• R200 pm Licencing fees:  The software analytics supplier is a local company called DeepData, based in Lakeside. 
  • The product we are using for the analytics, DeepAlert, is essentially a wholesale product, distributed by Security Companies and a Direct Debit / invoice will be administered by JPTek to collect licencing fees.
  • Typically, installations are implemented in consultation with individual WhatsApp groups, which is the main channel for community security communications.   In this way, cameras and funding can be secured in a highly localised way.

If you make your camera feed available to the NRA Community CCTV Network, the Community Patrol cars will respond to any suspicious night time activity outside your gate.

To date, the majority of monthly fees have been wholly funded by the camera owners themselves.   This is either because they are keen to make a meaningful contribution to their community, because they see the great value in Community Patrollers watching their bit of road, or a bit of both.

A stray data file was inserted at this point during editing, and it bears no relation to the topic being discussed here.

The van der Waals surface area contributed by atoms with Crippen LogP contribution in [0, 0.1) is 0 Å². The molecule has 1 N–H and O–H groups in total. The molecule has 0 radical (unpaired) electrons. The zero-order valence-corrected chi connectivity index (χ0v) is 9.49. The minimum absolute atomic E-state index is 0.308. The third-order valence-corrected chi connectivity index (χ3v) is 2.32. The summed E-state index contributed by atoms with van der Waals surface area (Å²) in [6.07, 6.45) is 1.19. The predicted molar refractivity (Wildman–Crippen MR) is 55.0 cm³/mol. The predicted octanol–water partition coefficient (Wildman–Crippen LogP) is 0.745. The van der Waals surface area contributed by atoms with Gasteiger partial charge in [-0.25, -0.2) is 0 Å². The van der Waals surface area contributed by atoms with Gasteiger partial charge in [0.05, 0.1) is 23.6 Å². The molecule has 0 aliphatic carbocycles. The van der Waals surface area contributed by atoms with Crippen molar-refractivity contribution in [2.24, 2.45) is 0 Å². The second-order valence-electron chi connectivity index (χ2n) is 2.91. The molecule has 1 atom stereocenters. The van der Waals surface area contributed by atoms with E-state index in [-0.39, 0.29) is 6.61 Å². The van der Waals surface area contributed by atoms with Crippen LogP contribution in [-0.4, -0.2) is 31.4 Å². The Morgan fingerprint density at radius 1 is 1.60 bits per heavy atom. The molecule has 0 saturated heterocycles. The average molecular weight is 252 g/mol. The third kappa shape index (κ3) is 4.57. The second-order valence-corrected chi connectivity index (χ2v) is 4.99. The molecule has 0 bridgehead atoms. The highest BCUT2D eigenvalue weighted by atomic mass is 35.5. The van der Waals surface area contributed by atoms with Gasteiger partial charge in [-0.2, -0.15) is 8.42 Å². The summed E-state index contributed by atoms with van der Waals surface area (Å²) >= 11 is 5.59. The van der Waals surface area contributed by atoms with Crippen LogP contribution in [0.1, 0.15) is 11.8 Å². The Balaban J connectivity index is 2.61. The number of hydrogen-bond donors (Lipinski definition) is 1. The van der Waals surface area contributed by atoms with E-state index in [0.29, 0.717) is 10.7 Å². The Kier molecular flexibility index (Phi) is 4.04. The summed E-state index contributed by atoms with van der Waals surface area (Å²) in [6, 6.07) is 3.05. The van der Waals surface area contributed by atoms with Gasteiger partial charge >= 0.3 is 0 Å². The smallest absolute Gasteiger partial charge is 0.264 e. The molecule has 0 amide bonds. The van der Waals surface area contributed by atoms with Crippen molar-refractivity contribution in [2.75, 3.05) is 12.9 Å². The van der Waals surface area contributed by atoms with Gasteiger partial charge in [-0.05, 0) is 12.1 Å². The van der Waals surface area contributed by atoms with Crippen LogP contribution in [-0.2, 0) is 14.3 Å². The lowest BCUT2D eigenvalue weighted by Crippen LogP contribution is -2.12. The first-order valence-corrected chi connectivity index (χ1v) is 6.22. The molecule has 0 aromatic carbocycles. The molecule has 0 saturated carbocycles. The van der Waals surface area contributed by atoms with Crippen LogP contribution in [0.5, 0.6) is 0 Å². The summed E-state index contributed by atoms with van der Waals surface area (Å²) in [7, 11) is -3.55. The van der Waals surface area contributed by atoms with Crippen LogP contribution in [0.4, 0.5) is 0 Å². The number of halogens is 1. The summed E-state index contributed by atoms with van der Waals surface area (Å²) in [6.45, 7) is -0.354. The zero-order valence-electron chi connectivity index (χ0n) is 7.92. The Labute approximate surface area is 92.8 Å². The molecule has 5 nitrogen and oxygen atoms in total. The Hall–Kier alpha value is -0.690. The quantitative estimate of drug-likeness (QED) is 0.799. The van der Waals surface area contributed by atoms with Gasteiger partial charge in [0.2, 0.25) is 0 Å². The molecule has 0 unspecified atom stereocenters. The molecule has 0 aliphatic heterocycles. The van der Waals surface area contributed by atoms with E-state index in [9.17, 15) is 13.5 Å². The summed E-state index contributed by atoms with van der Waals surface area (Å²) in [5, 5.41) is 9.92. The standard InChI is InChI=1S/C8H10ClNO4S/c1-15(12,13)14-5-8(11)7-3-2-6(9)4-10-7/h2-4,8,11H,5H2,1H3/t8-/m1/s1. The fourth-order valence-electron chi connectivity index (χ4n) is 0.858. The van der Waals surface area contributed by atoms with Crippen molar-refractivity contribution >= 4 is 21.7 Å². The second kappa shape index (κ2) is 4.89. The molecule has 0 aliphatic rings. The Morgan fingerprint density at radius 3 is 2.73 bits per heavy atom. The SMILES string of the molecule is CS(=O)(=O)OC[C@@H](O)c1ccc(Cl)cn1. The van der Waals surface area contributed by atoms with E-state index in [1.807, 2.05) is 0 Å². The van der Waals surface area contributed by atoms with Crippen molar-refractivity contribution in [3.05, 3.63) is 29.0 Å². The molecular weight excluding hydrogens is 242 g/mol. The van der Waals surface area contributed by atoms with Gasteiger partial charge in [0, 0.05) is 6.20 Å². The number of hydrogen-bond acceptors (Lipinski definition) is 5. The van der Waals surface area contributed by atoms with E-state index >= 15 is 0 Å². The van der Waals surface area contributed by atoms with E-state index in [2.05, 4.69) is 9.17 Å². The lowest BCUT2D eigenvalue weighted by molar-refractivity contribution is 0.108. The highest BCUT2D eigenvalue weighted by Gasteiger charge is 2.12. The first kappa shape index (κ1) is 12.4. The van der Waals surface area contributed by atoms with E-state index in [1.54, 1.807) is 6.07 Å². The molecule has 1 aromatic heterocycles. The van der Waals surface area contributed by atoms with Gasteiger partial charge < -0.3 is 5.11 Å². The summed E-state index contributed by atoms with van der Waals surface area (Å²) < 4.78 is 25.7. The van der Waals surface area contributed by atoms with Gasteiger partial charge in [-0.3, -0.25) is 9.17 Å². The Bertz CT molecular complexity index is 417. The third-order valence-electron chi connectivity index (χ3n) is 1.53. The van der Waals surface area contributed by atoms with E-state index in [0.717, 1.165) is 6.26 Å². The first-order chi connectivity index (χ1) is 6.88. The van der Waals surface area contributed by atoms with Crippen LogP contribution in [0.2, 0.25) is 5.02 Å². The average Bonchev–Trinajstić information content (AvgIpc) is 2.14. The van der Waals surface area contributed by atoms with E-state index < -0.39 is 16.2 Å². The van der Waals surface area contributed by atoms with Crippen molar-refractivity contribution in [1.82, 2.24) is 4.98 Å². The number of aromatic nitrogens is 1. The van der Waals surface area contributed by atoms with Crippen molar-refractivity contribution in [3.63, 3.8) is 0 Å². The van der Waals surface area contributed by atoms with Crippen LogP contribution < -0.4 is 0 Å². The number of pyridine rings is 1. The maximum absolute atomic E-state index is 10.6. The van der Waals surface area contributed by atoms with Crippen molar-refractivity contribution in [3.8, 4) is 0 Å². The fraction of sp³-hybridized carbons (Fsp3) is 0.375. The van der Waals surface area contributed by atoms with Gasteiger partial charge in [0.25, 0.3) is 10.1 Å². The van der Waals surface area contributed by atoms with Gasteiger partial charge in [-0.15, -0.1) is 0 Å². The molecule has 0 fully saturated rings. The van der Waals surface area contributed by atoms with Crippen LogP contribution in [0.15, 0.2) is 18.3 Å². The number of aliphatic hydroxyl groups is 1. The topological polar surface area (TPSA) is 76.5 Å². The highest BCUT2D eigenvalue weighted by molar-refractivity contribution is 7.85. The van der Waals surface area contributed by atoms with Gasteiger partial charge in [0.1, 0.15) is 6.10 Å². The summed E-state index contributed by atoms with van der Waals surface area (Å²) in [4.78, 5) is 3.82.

However, we also have cases where homeowners are not in a position to make that contribution, or they have more than one suitable camera.  In these situations we have asked local WhatsApp group to crowdfund the monthly fee. 

That crowdfunding has been successful in every single case so far. In one Upper Newlands group, every camera is being funded in this way.  It is our experience that people who appreciate the value of the project, but don’t themselves have a camera to offer, are quick to step up with a modest contribution to the running costs.

Each camera costs R2,400 per annum to run.  If just five homes club together, they’ll each contribute less than R500 for a whole year’s camera subscription. 

The analytics contract can be cancelled at a month’s notice so, if it does not work out as expected, the risk is very small.